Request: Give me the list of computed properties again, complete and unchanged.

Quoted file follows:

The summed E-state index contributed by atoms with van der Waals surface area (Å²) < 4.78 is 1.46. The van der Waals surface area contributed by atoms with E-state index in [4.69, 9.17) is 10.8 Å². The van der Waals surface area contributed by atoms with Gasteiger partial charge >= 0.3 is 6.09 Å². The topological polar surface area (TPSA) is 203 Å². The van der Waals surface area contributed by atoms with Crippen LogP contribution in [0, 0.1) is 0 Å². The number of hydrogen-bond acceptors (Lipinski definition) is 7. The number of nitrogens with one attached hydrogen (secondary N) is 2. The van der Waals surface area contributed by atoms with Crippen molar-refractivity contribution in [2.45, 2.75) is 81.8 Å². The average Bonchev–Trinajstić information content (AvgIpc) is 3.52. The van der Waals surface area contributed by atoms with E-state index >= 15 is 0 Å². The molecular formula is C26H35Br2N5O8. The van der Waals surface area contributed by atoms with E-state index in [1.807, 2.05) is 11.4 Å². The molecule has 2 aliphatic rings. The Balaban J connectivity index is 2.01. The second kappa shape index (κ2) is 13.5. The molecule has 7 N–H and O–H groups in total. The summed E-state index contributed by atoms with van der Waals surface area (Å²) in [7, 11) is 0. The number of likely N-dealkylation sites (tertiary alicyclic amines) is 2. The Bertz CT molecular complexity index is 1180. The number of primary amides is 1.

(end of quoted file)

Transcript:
The summed E-state index contributed by atoms with van der Waals surface area (Å²) < 4.78 is 1.46. The van der Waals surface area contributed by atoms with E-state index in [4.69, 9.17) is 10.8 Å². The van der Waals surface area contributed by atoms with Gasteiger partial charge >= 0.3 is 6.09 Å². The topological polar surface area (TPSA) is 203 Å². The van der Waals surface area contributed by atoms with Crippen LogP contribution in [0, 0.1) is 0 Å². The number of hydrogen-bond acceptors (Lipinski definition) is 7. The number of nitrogens with one attached hydrogen (secondary N) is 2. The van der Waals surface area contributed by atoms with Crippen molar-refractivity contribution in [2.45, 2.75) is 81.8 Å². The average Bonchev–Trinajstić information content (AvgIpc) is 3.52. The van der Waals surface area contributed by atoms with E-state index >= 15 is 0 Å². The molecular formula is C26H35Br2N5O8. The van der Waals surface area contributed by atoms with E-state index in [1.807, 2.05) is 11.4 Å². The molecule has 2 aliphatic rings. The Balaban J connectivity index is 2.01. The second kappa shape index (κ2) is 13.5. The molecule has 7 N–H and O–H groups in total. The summed E-state index contributed by atoms with van der Waals surface area (Å²) in [7, 11) is 0. The number of likely N-dealkylation sites (tertiary alicyclic amines) is 2. The Bertz CT molecular complexity index is 1180. The number of primary amides is 1.